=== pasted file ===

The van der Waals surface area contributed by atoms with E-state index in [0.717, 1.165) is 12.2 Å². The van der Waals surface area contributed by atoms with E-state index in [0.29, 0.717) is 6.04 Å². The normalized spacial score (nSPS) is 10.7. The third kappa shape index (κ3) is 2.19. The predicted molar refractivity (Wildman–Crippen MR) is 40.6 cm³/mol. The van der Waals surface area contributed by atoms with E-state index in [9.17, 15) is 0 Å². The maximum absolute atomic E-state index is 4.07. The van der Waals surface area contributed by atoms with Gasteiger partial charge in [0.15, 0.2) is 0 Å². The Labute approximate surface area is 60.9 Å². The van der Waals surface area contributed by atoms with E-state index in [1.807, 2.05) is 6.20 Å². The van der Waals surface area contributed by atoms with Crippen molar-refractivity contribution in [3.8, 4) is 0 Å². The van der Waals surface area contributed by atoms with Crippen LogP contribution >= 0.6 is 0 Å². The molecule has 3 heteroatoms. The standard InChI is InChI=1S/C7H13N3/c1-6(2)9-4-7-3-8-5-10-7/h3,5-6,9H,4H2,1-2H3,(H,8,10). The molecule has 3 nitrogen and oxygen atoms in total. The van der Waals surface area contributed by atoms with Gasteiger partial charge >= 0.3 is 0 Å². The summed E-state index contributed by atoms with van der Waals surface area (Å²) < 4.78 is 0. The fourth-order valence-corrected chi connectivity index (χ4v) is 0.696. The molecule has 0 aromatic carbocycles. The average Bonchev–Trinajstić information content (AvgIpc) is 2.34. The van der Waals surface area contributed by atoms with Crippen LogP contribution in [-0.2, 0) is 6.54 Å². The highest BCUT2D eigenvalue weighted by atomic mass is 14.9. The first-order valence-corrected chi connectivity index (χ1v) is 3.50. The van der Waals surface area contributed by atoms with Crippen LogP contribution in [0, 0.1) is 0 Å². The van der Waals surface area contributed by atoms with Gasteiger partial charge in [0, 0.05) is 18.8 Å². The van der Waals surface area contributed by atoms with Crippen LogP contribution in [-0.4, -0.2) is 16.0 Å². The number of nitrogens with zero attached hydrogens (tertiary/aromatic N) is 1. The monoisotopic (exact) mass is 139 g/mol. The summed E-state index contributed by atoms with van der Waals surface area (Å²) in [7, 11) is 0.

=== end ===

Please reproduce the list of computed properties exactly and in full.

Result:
The van der Waals surface area contributed by atoms with E-state index in [0.717, 1.165) is 12.2 Å². The van der Waals surface area contributed by atoms with E-state index in [0.29, 0.717) is 6.04 Å². The normalized spacial score (nSPS) is 10.7. The third kappa shape index (κ3) is 2.19. The predicted molar refractivity (Wildman–Crippen MR) is 40.6 cm³/mol. The van der Waals surface area contributed by atoms with E-state index in [9.17, 15) is 0 Å². The maximum absolute atomic E-state index is 4.07. The van der Waals surface area contributed by atoms with Gasteiger partial charge in [0.15, 0.2) is 0 Å². The Labute approximate surface area is 60.9 Å². The van der Waals surface area contributed by atoms with E-state index in [1.807, 2.05) is 6.20 Å². The van der Waals surface area contributed by atoms with Crippen molar-refractivity contribution in [3.8, 4) is 0 Å². The van der Waals surface area contributed by atoms with Crippen LogP contribution >= 0.6 is 0 Å². The molecule has 3 heteroatoms. The standard InChI is InChI=1S/C7H13N3/c1-6(2)9-4-7-3-8-5-10-7/h3,5-6,9H,4H2,1-2H3,(H,8,10). The molecule has 3 nitrogen and oxygen atoms in total. The van der Waals surface area contributed by atoms with Gasteiger partial charge >= 0.3 is 0 Å². The summed E-state index contributed by atoms with van der Waals surface area (Å²) < 4.78 is 0. The fourth-order valence-corrected chi connectivity index (χ4v) is 0.696. The molecule has 0 aromatic carbocycles. The average Bonchev–Trinajstić information content (AvgIpc) is 2.34. The van der Waals surface area contributed by atoms with Crippen LogP contribution in [-0.2, 0) is 6.54 Å². The highest BCUT2D eigenvalue weighted by atomic mass is 14.9. The first-order valence-corrected chi connectivity index (χ1v) is 3.50. The van der Waals surface area contributed by atoms with Crippen LogP contribution in [0, 0.1) is 0 Å². The van der Waals surface area contributed by atoms with Gasteiger partial charge in [0, 0.05) is 18.8 Å². The van der Waals surface area contributed by atoms with Crippen LogP contribution in [-0.4, -0.2) is 16.0 Å². The number of nitrogens with zero attached hydrogens (tertiary/aromatic N) is 1. The monoisotopic (exact) mass is 139 g/mol. The summed E-state index contributed by atoms with van der Waals surface area (Å²) in [7, 11) is 0.